A dataset of laryngeal endoscopic images with comparative study on convolution neural network-based semantic segmentation

  • Max-Heinrich LavesEmail author
  • Jens Bicker
  • Lüder A. Kahrs
  • Tobias Ortmaier
Original Article



Automated segmentation of anatomical structures in medical image analysis is a prerequisite for autonomous diagnosis as well as various computer- and robot-aided interventions. Recent methods based on deep convolutional neural networks (CNN) have outperformed former heuristic methods. However, those methods were primarily evaluated on rigid, real-world environments. In this study, existing segmentation methods were evaluated for their use on a new dataset of transoral endoscopic exploration.


Four machine learning-based methods SegNet, UNet, ENet and ErfNet were trained with supervision on a novel 7-class dataset of the human larynx. The dataset contains 536 manually segmented images from two patients during laser incisions. The Intersection-over-Union (IoU) evaluation metric was used to measure the accuracy of each method. Data augmentation and network ensembling were employed to increase segmentation accuracy. Stochastic inference was used to show uncertainties of the individual models. Patient-to-patient transfer was investigated using patient-specific fine-tuning.


In this study, a weighted average ensemble network of UNet and ErfNet was best suited for the segmentation of laryngeal soft tissue with a mean IoU of 84.7%. The highest efficiency was achieved by ENet with a mean inference time of 9.22 ms per image. It is shown that 10 additional images from a new patient are sufficient for patient-specific fine-tuning.


CNN-based methods for semantic segmentation are applicable to endoscopic images of laryngeal soft tissue. The segmentation can be used for active constraints or to monitor morphological changes and autonomously detect pathologies. Further improvements could be achieved by using a larger dataset or training the models in a self-supervised manner on additional unlabeled data.


Computer vision Larynx Vocal folds Soft tissue Open-access dataset Machine learning Patient-to-patient fine-tuning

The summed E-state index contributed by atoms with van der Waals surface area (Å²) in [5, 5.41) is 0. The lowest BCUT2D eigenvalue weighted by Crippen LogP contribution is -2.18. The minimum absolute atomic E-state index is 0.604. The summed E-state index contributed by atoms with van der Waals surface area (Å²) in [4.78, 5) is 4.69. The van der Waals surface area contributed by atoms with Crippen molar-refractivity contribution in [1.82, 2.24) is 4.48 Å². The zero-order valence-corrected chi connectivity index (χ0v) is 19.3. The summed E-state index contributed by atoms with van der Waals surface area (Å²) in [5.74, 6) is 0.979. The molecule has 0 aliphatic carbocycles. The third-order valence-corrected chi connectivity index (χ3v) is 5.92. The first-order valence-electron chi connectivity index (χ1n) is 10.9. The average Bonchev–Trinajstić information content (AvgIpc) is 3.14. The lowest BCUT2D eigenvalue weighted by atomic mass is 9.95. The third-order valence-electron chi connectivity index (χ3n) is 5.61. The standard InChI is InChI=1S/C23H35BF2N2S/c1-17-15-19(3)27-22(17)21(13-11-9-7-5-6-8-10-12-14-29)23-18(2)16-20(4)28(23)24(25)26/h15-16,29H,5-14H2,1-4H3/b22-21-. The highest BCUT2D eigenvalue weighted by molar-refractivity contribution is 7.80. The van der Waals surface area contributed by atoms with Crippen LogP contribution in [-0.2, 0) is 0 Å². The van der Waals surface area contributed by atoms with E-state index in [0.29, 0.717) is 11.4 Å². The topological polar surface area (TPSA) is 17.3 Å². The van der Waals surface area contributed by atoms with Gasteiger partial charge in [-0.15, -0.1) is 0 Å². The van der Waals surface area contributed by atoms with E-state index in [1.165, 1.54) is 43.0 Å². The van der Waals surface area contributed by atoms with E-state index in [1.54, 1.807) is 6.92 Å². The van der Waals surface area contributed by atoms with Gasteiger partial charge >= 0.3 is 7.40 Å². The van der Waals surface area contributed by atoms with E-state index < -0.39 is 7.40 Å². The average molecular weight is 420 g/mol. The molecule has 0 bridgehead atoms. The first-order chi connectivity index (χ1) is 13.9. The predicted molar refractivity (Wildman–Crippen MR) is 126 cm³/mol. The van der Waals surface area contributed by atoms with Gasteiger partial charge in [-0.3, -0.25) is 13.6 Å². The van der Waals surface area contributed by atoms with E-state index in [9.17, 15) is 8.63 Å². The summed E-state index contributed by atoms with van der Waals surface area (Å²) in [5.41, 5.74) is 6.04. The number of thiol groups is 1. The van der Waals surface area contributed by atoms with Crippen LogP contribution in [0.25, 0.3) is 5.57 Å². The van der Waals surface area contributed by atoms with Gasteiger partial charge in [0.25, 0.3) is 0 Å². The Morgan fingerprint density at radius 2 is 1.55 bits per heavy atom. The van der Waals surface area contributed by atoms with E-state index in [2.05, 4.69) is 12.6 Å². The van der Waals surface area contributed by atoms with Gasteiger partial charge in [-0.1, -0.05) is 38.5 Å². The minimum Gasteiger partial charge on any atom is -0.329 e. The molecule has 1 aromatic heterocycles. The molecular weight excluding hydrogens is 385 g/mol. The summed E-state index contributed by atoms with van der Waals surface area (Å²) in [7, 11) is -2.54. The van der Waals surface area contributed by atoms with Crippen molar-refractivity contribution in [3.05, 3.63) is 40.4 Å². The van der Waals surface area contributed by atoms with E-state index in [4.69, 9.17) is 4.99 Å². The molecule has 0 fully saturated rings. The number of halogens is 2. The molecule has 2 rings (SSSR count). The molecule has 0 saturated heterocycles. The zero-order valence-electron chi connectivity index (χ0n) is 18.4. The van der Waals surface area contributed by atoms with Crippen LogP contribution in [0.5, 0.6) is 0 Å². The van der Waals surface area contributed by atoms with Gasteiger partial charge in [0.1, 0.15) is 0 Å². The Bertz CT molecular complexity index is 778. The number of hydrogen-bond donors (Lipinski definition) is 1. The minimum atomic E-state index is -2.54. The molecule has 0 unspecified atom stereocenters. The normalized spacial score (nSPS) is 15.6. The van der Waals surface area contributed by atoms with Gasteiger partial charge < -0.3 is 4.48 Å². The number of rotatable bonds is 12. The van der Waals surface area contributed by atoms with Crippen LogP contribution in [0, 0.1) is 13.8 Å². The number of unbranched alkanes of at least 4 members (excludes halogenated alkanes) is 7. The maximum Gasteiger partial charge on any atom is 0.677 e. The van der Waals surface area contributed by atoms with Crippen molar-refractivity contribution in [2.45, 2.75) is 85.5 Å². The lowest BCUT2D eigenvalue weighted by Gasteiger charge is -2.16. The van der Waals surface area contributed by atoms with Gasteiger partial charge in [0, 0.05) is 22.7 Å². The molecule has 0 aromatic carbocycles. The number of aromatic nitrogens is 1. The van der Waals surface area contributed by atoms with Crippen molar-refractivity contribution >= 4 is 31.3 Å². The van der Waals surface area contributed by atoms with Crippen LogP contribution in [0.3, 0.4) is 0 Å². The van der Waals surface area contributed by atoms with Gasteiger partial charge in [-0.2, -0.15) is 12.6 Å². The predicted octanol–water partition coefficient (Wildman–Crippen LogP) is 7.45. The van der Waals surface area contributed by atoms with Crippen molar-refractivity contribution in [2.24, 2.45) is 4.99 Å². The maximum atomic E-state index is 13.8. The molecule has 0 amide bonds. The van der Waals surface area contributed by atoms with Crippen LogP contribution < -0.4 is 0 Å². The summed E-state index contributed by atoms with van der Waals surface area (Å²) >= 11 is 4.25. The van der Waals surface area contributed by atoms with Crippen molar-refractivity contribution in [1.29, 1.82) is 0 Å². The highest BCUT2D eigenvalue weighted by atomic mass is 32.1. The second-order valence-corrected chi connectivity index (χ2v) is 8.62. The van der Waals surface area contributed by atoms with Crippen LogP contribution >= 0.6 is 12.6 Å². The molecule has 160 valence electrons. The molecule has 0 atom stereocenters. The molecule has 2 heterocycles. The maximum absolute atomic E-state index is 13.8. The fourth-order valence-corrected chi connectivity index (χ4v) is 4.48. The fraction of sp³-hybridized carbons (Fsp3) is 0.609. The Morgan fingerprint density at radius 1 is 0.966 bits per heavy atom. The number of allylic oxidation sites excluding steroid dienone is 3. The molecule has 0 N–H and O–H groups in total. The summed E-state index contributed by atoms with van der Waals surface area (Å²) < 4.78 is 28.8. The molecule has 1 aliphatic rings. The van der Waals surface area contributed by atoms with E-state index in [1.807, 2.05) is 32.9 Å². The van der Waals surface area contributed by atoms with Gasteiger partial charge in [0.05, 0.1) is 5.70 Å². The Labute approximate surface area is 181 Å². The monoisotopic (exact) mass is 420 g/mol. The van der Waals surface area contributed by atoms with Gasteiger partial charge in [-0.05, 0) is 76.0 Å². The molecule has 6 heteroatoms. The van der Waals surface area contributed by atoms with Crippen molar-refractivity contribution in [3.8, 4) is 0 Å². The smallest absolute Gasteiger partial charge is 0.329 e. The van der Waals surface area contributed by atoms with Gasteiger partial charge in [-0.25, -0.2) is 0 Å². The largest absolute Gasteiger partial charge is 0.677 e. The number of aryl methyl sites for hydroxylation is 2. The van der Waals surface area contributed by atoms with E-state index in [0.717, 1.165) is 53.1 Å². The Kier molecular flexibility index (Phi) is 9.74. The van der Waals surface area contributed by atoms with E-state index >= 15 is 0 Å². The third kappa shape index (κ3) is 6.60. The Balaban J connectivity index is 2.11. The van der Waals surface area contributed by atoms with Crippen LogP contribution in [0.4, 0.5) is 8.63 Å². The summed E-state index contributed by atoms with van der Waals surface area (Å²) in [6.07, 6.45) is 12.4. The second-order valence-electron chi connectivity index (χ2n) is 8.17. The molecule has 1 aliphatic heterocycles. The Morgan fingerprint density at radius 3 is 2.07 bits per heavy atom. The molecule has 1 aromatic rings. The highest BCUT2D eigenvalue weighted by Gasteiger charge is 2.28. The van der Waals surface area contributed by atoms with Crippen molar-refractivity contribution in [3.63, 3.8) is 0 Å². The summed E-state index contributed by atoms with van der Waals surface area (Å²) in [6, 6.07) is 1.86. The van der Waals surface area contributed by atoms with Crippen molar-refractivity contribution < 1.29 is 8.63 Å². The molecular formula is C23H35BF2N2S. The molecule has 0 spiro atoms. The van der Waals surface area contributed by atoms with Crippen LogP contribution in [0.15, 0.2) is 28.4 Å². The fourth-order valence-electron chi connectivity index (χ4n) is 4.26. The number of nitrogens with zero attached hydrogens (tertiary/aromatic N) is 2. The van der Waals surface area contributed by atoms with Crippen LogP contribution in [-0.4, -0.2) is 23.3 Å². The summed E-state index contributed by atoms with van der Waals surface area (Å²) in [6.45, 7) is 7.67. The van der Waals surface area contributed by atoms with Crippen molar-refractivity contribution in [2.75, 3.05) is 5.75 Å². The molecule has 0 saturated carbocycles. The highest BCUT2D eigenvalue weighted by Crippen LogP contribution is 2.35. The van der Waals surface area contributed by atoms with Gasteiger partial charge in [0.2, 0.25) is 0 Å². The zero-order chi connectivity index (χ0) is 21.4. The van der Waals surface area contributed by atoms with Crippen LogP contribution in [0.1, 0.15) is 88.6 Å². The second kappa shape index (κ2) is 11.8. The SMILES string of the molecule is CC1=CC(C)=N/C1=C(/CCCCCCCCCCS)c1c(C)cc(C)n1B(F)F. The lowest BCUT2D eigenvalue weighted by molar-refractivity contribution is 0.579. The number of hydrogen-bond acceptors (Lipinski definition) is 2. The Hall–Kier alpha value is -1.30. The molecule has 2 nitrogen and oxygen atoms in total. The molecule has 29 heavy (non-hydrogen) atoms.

We thank Giorgio Peretti from the Ospedale Policlinico San Martino, University of Genova, Italy, for providing us with the in vivo laryngeal data used in this study. We would also like to thank James Napier from the Institute of Lasers and Optics, University of Applied Sciences Emden-Leer, Germany, for his thorough proofreading of this manuscript.


This research has received funding from the European Union as being part of the ERFE OPhonLas project.

Compliance with ethical standards

Conflict of interest

The authors declare that they have no conflict of interest.

Formal consent

The endoscopic video images were acquired by Prof. Giorgio Peretti (Director of Otorhinolaryngology at Ospedale Policlinico San Martino, University of Genova). Patients gave their written consent for the procedure and the use of the data. No further approval is necessary for such endoscopic recordings. The videos were anonymized and made available inside the \(\upmu \)RALP consortium for further usage.

Ethical standards

All procedures performed in studies involving human participants were in accordance with the ethical standards of the institutional and/or national research committee and with the 1964 Helsinki Declaration and its later amendments or comparable ethical standards.

Supplementary material

Supplementary material 1 (mov 85920 KB)


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Copyright information

© CARS 2019

Authors and Affiliations

  1. 1.Leibniz Universität HannoverHannoverGermany

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